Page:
JERUSALEM (Jan. 7)
Israel’s High Court of Justice is hearing petitions challenging the way Israel interrogates Palestinian prisoners.
The Shin Bet, Israel’s domestic intelligence service, confirmed last week that it uses methods such as sleep deprivation, loud music and putting a sack on prisoners’ heads during interrogations.
A state representative, speaking for the Shin Bet, explained Wednesday to the nine-judge panel the reasoning behind some of its interrogation methods.
The sack, the representative said, was to prevent the prisoners from seeing other detainees, the music was to prevent the detainees from speaking to each other and the handcuffs were to prevent them from assaulting the interrogators.
The representative also suggested that rather than try to establish one sweeping policy regarding interrogation methods, decisions should be made on a case-by-case basis.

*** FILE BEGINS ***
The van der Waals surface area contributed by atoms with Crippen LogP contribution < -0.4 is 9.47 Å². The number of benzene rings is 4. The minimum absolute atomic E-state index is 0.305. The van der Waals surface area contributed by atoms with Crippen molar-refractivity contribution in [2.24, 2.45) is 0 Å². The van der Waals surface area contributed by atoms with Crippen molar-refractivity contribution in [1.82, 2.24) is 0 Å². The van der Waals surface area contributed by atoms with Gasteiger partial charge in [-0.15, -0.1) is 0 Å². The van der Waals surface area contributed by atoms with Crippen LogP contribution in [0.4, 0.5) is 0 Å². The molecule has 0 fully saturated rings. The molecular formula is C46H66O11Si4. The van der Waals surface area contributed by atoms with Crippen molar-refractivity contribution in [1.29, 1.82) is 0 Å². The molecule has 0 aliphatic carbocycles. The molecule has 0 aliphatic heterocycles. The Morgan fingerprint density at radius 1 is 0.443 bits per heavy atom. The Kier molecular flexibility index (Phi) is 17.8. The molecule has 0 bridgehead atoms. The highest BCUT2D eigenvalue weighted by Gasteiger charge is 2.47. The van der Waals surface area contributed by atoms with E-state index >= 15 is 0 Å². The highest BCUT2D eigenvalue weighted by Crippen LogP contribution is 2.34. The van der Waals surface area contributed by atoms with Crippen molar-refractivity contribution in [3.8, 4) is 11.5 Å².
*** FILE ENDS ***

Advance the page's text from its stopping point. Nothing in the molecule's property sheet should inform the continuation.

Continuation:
The representative noted the case of a “ticking bomb” — when Shin Bet officials believe that a detainee may have crucial information which could prevent a terrorist attack.
In such cases, a commission investigating interrogations has already decided that authorization can be given to exert “moderate physical pressure” during questioning.
Chief Justice Aharon Barak had convened the special panel because of the increased number of petitions submitted by Palestinians complaining of being tortured during questioning.